“In addition to the financial turmoil brought on by the pandemic, another issue we see in our research is households are struggling with the rising cost of living. With the price of necessities increasing, some may take on more credit to make ends meet while others will have less room in the budget for debt repayment,” says Bazian.

Affordability concerns are widespread across the country with a large proportion holding the opinion that life’s necessities have become less affordable over the past year. Forty-five percent say it is becoming less affordable to feed themselves and their family. One in three say housing costs are less affordable and around the same number (36%) say clothing or household necessities and transportation (33%) are costing more. More Canadians also say it’s becoming less affordable to put money aside for savings (40%) or towards their debt (29%).

“Unmanageable debt is stressful enough. When there is already virtually no wiggle room in the household budget and the cost of living rises, people can start to feel hopeless. Anyone in this situation needs to know there is professional debt help available. Licensed Insolvency Trustees are qualified professionals, specifically trained to get you out of debt. The sooner you reach out, the quicker you will find relief from financial stress — and the sooner you can start working toward a financial fresh start for yourself and your family,” says Bazian.

Every Canadian can obtain a free and confidential assessment of their financial situation with a Licensed Insolvency Trustee. As the only government-regulated debt professionals, they provide a full range of debt relief options, including Consumer Proposals, informal debt settlements and Bankruptcies.

Now in its eighteenth wave, the MNP Consumer Debt Index currently stands at 95 points, down two points compared to the last wave conducted in June 2021.


MNP LTD, a division of the national accounting firm MNP LLP, is the largest insolvency practice in Canada. For more than 50 years, our experienced team of Licensed Insolvency Trustees and advisors have been working with individuals to help them recover from times of financial distress and regain control of their finances. With more than 240 offices from coast-to-coast, MNP helps thousands of Canadians each year who are struggling with an overwhelming amount of debt. Visit MNPdebt.ca to contact a Licensed Insolvency Trustee or use our free Do it Yourself (DIY) debt assessment tools. For regular, bite-sized insights about debt and personal finances, subscribe to the MNP 3 Minute Debt Break Podcast.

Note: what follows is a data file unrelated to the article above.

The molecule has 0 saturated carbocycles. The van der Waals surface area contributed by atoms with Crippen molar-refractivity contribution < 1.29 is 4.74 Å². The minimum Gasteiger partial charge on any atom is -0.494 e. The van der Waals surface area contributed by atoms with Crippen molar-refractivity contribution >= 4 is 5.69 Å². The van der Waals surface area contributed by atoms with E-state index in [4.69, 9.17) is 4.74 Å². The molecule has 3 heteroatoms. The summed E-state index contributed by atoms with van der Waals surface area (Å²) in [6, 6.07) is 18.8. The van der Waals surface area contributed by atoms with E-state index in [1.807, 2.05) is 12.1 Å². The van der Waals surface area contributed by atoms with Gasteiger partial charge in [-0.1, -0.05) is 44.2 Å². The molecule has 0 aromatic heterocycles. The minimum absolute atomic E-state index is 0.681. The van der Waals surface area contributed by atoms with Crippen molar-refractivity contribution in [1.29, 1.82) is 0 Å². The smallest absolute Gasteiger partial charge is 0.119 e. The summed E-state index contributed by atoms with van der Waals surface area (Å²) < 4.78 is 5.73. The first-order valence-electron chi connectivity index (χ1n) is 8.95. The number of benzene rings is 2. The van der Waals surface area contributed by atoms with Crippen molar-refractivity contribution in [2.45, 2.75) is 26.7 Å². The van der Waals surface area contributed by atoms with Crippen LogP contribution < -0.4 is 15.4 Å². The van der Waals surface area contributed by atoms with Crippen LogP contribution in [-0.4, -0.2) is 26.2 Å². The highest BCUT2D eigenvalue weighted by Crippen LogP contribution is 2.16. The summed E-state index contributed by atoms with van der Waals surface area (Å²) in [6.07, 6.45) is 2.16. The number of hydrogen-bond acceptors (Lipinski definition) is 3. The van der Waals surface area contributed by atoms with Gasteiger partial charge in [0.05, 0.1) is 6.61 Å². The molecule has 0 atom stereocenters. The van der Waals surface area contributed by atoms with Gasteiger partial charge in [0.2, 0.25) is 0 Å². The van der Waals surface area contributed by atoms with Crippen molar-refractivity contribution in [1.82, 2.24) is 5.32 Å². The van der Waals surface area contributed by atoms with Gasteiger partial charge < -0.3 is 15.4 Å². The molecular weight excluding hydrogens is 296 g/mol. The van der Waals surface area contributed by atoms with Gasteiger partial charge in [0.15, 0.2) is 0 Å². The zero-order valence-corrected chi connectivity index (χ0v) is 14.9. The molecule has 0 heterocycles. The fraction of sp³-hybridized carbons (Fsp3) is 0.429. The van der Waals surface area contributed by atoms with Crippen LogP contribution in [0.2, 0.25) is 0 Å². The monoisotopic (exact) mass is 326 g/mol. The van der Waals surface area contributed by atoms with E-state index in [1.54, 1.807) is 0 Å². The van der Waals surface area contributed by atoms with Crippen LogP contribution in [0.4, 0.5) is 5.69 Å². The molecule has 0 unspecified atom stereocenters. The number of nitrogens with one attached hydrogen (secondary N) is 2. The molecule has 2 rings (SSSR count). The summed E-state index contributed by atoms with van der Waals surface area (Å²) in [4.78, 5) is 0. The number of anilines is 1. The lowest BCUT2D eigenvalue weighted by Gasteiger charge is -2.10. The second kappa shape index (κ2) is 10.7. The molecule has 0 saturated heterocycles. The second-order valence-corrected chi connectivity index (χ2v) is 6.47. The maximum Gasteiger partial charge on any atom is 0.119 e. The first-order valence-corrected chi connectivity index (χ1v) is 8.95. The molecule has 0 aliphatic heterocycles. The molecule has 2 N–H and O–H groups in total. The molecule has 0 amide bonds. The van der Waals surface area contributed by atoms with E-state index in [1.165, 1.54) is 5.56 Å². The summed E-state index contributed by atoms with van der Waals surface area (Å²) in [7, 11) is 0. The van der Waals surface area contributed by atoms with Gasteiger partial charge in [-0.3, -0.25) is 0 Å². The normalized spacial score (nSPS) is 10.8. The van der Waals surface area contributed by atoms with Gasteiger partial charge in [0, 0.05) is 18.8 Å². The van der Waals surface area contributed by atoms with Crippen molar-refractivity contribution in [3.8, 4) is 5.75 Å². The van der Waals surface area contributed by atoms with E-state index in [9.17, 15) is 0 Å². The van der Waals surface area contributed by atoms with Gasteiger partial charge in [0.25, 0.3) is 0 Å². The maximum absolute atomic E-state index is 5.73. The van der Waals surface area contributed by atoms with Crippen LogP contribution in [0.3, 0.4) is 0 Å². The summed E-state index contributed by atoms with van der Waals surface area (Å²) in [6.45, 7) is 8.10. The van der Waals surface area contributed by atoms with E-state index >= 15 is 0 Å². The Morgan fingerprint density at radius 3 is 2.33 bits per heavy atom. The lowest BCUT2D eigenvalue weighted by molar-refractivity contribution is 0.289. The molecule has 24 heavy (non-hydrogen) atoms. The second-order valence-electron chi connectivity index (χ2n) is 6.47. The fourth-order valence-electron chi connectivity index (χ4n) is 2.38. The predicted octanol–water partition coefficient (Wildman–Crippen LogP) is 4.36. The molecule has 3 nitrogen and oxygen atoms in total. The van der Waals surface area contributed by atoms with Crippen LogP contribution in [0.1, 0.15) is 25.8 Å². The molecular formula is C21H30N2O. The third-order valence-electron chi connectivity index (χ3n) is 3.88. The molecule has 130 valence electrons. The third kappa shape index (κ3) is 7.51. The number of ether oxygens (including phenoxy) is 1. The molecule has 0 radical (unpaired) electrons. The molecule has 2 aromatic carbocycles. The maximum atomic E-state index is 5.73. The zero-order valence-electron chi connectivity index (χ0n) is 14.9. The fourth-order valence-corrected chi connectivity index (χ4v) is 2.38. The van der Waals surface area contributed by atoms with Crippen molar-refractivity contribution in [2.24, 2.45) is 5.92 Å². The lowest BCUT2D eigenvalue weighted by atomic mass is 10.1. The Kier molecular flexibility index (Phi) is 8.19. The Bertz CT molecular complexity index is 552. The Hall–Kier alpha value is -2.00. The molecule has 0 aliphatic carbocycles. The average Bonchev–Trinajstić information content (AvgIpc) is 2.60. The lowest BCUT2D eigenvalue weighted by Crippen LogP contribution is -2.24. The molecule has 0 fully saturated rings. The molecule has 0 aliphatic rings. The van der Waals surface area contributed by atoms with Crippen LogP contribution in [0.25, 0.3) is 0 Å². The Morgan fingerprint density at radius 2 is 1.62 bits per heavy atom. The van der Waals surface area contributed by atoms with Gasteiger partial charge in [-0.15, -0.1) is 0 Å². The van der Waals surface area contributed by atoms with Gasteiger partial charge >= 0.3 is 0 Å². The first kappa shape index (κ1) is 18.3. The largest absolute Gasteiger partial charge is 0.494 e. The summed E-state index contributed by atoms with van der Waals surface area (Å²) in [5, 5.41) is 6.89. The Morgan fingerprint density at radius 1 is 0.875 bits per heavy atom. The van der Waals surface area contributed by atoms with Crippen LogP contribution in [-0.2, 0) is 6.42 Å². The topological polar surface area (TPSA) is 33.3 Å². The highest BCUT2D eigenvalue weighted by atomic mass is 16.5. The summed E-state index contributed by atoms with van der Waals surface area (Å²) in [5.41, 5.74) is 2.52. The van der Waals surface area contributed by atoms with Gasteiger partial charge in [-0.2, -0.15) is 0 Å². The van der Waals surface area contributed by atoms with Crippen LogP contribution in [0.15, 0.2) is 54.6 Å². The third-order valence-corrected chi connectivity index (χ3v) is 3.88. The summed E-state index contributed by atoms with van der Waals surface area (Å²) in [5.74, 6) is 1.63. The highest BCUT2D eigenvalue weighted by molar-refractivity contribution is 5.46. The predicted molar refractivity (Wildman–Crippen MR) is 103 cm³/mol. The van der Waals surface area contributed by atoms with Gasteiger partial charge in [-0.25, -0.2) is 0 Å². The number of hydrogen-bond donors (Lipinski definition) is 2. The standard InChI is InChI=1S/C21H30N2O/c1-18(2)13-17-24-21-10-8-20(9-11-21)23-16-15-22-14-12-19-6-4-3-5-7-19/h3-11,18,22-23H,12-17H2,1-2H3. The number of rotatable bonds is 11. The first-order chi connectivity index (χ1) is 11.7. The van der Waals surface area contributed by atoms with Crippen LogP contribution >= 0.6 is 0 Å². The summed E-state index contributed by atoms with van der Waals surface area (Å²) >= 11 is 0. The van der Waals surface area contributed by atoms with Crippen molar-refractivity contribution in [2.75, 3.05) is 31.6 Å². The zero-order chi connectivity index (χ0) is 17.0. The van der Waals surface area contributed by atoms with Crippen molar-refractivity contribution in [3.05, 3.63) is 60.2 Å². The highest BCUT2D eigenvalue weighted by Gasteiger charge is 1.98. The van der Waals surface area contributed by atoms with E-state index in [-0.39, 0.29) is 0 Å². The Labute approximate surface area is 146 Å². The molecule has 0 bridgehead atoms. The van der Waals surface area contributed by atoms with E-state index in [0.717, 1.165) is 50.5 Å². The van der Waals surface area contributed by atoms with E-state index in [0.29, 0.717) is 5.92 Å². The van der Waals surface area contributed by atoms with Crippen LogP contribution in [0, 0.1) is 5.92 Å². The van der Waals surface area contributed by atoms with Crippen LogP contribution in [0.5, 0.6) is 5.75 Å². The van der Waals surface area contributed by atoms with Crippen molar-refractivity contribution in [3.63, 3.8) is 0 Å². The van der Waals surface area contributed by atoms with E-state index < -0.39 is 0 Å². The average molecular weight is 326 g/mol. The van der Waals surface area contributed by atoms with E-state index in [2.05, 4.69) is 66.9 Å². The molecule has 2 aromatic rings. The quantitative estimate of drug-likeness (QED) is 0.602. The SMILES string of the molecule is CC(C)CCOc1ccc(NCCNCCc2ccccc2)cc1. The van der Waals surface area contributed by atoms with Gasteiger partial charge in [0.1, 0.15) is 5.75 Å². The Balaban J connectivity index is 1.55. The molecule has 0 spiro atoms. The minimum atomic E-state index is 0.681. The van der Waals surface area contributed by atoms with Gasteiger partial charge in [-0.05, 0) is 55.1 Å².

About the MNP Consumer Debt Index

The MNP Consumer Debt Index measures Canadians’ attitudes toward their consumer debt and gauges their ability to pay their bills, endure unexpected expenses, and absorb interest-rate fluctuations without approaching insolvency. Conducted by Ipsos and updated quarterly, the Index is an industry-leading barometer of financial pressure or relief among Canadians.

The Index has dipped by two points since last quarter to 95 points, having remained steadily below the established benchmark of 100 points for the last two years.

The latest data, representing the eighteenth wave of the MNP Consumer Debt Index, was compiled by Ipsos on behalf of MNP LTD between September 3-7, 2021. For this survey, a sample of 2,001 Canadians aged 18 years and over was interviewed. Weighting was then employed to balance demographics to ensure that the sample’s composition reflects that of the adult population according to Census data and to provide results intended to approximate the sample universe. The precision of Ipsos online polls is measured using a credibility interval. In this case, the poll is accurate to within ±2.5 percentage points, 19 times out of 20, had all Canadian adults been polled. The credibility interval will be wider among subsets of the population. All sample surveys and polls may be subject to other sources of error, including, but not limited to, coverage error and measurement error.